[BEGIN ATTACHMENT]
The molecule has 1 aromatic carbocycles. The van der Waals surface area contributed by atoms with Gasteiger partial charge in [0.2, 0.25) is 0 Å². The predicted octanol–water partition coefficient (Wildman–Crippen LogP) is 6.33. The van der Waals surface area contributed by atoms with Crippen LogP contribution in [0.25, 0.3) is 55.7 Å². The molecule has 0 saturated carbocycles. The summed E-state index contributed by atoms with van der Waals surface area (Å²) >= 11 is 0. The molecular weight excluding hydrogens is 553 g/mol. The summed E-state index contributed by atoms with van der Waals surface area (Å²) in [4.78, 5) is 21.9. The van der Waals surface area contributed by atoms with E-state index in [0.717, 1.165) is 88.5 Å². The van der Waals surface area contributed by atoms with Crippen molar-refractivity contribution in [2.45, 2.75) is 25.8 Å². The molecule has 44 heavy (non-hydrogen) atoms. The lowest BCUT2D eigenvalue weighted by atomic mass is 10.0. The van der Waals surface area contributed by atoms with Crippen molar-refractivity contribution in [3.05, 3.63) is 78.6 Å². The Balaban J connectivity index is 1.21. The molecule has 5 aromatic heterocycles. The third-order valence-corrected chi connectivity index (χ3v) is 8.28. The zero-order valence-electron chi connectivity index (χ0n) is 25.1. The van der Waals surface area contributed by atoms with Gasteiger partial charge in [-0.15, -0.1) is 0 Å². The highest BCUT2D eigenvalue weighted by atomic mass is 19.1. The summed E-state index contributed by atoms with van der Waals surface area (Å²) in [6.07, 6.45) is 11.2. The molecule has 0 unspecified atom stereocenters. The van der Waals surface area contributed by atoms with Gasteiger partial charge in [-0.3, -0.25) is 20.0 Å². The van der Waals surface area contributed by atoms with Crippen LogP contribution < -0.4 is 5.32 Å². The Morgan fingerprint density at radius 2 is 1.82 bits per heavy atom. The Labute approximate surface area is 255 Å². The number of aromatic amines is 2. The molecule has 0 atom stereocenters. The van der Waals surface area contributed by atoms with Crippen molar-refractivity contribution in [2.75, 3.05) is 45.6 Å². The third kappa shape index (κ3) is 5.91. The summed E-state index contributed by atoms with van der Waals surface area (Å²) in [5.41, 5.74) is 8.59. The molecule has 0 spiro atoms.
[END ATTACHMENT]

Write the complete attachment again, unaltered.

The molecule has 1 aromatic carbocycles. The van der Waals surface area contributed by atoms with Gasteiger partial charge in [0.2, 0.25) is 0 Å². The predicted octanol–water partition coefficient (Wildman–Crippen LogP) is 6.33. The van der Waals surface area contributed by atoms with Crippen LogP contribution in [0.25, 0.3) is 55.7 Å². The molecule has 0 saturated carbocycles. The summed E-state index contributed by atoms with van der Waals surface area (Å²) >= 11 is 0. The molecular weight excluding hydrogens is 553 g/mol. The summed E-state index contributed by atoms with van der Waals surface area (Å²) in [4.78, 5) is 21.9. The van der Waals surface area contributed by atoms with E-state index in [0.717, 1.165) is 88.5 Å². The van der Waals surface area contributed by atoms with Crippen molar-refractivity contribution in [2.45, 2.75) is 25.8 Å². The molecule has 44 heavy (non-hydrogen) atoms. The lowest BCUT2D eigenvalue weighted by atomic mass is 10.0. The van der Waals surface area contributed by atoms with Crippen molar-refractivity contribution in [3.05, 3.63) is 78.6 Å². The Balaban J connectivity index is 1.21. The molecule has 5 aromatic heterocycles. The third-order valence-corrected chi connectivity index (χ3v) is 8.28. The zero-order valence-electron chi connectivity index (χ0n) is 25.1. The van der Waals surface area contributed by atoms with Gasteiger partial charge in [-0.15, -0.1) is 0 Å². The highest BCUT2D eigenvalue weighted by atomic mass is 19.1. The summed E-state index contributed by atoms with van der Waals surface area (Å²) in [6.07, 6.45) is 11.2. The molecule has 0 unspecified atom stereocenters. The van der Waals surface area contributed by atoms with Gasteiger partial charge in [-0.3, -0.25) is 20.0 Å². The van der Waals surface area contributed by atoms with Crippen LogP contribution < -0.4 is 5.32 Å². The Morgan fingerprint density at radius 2 is 1.82 bits per heavy atom. The Labute approximate surface area is 255 Å². The number of aromatic amines is 2. The molecule has 0 atom stereocenters. The van der Waals surface area contributed by atoms with Crippen molar-refractivity contribution in [2.75, 3.05) is 45.6 Å². The third kappa shape index (κ3) is 5.91. The summed E-state index contributed by atoms with van der Waals surface area (Å²) in [5.41, 5.74) is 8.59. The molecule has 0 spiro atoms.